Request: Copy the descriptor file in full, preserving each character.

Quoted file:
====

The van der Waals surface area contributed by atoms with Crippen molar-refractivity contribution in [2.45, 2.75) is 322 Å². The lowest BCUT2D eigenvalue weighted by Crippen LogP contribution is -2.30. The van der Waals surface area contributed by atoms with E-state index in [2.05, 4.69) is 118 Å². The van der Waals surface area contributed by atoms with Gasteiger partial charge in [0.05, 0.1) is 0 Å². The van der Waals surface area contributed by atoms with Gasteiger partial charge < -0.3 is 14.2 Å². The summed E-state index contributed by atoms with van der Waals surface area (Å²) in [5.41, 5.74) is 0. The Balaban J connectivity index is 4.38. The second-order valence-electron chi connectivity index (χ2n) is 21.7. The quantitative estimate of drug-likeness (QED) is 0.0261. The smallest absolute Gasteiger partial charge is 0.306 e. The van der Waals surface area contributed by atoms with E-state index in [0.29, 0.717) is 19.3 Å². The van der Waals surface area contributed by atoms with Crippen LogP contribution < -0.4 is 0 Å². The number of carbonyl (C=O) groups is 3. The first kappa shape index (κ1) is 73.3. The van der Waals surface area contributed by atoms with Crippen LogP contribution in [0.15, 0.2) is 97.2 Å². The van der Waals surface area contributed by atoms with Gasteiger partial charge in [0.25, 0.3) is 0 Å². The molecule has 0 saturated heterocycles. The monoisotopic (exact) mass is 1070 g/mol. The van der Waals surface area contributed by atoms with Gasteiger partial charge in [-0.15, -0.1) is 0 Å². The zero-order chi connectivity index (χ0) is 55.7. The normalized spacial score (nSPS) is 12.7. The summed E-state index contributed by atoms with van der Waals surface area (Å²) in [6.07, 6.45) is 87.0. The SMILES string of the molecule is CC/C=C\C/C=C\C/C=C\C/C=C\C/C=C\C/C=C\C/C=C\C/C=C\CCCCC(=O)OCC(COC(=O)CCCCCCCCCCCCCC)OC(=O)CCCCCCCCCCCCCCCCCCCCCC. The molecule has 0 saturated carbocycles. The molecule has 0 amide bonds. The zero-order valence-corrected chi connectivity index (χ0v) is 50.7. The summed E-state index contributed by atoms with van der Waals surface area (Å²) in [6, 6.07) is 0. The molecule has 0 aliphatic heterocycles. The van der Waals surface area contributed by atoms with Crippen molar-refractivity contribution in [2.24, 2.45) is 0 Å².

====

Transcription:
The van der Waals surface area contributed by atoms with Crippen molar-refractivity contribution in [2.45, 2.75) is 322 Å². The lowest BCUT2D eigenvalue weighted by Crippen LogP contribution is -2.30. The van der Waals surface area contributed by atoms with E-state index in [2.05, 4.69) is 118 Å². The van der Waals surface area contributed by atoms with Gasteiger partial charge in [0.05, 0.1) is 0 Å². The van der Waals surface area contributed by atoms with Gasteiger partial charge < -0.3 is 14.2 Å². The summed E-state index contributed by atoms with van der Waals surface area (Å²) in [5.41, 5.74) is 0. The Balaban J connectivity index is 4.38. The second-order valence-electron chi connectivity index (χ2n) is 21.7. The quantitative estimate of drug-likeness (QED) is 0.0261. The smallest absolute Gasteiger partial charge is 0.306 e. The van der Waals surface area contributed by atoms with E-state index in [0.29, 0.717) is 19.3 Å². The van der Waals surface area contributed by atoms with Crippen LogP contribution < -0.4 is 0 Å². The number of carbonyl (C=O) groups is 3. The first kappa shape index (κ1) is 73.3. The van der Waals surface area contributed by atoms with Crippen LogP contribution in [0.15, 0.2) is 97.2 Å². The van der Waals surface area contributed by atoms with Gasteiger partial charge in [0.25, 0.3) is 0 Å². The molecule has 0 saturated heterocycles. The monoisotopic (exact) mass is 1070 g/mol. The van der Waals surface area contributed by atoms with Gasteiger partial charge in [-0.15, -0.1) is 0 Å². The zero-order chi connectivity index (χ0) is 55.7. The normalized spacial score (nSPS) is 12.7. The summed E-state index contributed by atoms with van der Waals surface area (Å²) in [6.07, 6.45) is 87.0. The SMILES string of the molecule is CC/C=C\C/C=C\C/C=C\C/C=C\C/C=C\C/C=C\C/C=C\C/C=C\CCCCC(=O)OCC(COC(=O)CCCCCCCCCCCCCC)OC(=O)CCCCCCCCCCCCCCCCCCCCCC. The molecule has 0 saturated carbocycles. The molecule has 0 amide bonds. The zero-order valence-corrected chi connectivity index (χ0v) is 50.7. The summed E-state index contributed by atoms with van der Waals surface area (Å²) in [6, 6.07) is 0. The molecule has 0 aliphatic heterocycles. The van der Waals surface area contributed by atoms with Crippen molar-refractivity contribution in [2.24, 2.45) is 0 Å².